Patrick Sensburg is calling for "all EU members to contribute," but neither pressure nor pleading has achieved much thus far. For a time, the EU and Germany threatened cuts in EU funding for those unwilling to take on migrants. But if anything, that simply reinforced the notion that countries unwilling to take in refugees could effectively buy their way out of it.
"You can't achieve much via force," the SPD's Vogt believes. "We would prefer a model sharing out the burden of a collective asylum policy. And if member states do not want to take in refugees, they are absolved of their responsibilities." Vogt says penalties they could make financial contributions instead, of provide personnel to deal with asylum seekers. It is important to take individual countries' history, strengths, weaknesses, and interests into consideration.
Germany government might well bring such a proposal to the table again. As well as the suggestion to give more EU aid to developing countries which take back their rejected citizens and help improve their lives at home. Sensburg says it is important not to lose sight of how big a "capacity" Europe really has for new arrivals so that there is acceptance among the general public in Europe.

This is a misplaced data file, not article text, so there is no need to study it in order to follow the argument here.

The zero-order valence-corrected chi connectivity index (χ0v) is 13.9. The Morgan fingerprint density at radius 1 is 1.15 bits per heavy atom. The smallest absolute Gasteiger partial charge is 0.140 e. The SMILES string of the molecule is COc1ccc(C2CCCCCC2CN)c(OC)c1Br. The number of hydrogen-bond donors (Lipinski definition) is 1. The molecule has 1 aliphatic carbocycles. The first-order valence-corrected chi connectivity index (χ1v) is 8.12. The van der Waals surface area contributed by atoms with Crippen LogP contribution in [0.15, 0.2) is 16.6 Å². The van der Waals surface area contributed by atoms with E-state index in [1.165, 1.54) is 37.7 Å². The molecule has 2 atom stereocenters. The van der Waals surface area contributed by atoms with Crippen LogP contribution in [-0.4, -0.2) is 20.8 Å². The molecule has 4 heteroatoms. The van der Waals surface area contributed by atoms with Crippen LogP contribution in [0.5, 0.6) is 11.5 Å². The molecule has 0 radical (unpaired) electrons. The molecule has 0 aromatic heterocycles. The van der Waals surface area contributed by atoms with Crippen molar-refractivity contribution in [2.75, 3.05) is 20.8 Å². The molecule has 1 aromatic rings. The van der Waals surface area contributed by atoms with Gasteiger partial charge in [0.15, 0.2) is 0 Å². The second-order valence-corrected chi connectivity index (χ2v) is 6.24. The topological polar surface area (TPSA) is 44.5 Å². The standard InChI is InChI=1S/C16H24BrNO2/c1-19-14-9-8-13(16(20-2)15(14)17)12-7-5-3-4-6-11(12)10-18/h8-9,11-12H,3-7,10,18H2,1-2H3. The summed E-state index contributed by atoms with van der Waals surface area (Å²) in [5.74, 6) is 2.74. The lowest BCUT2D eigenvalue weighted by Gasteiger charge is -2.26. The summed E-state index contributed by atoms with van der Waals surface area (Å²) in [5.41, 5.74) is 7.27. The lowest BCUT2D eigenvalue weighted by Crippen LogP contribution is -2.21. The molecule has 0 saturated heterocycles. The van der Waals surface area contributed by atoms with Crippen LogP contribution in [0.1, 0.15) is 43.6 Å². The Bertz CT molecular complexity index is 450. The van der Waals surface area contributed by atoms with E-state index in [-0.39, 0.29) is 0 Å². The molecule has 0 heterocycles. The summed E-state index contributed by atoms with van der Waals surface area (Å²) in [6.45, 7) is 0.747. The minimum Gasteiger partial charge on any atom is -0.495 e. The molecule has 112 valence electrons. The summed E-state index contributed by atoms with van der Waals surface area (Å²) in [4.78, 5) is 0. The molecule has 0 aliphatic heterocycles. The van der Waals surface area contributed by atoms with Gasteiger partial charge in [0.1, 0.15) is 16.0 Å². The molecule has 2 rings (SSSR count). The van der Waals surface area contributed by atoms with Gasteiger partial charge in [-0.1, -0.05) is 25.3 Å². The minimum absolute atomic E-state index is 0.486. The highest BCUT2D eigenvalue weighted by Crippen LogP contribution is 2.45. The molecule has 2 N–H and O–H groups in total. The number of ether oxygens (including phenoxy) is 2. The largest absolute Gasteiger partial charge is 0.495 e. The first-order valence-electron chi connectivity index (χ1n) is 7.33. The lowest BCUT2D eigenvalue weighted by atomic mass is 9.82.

Coronavirus destined to dominate anyway?
Seehofer knows all too well about potential resistance to European asylum reform, especially when it comes to quotas. But he hopes to convince the skeptics with simple logic: If preliminary asylum hearings are introduced on the EU's external border, and if return agreements are reached with countries of origin, then the number of people coming to Europe would sink considerably and so fewer would need to be shared out.
But strictly speaking, the next move belongs to the European Commission. Its exploration of this issue has been severely delayed by the coronavirus and the emergency economic measures required as a result of it.
"This is not going to be the presidency we had been preparing for years," Germany's ambassador to the EU, Michael Claus, said recently in Brussels, saying it was clear that the pandemic would dominate proceedings.
Claus also hinted that refugee policy reform remained too toxic, pandemic or not, for Germany to realistically expect a breakthrough. "People are still too entrenched on this issue for that," he said.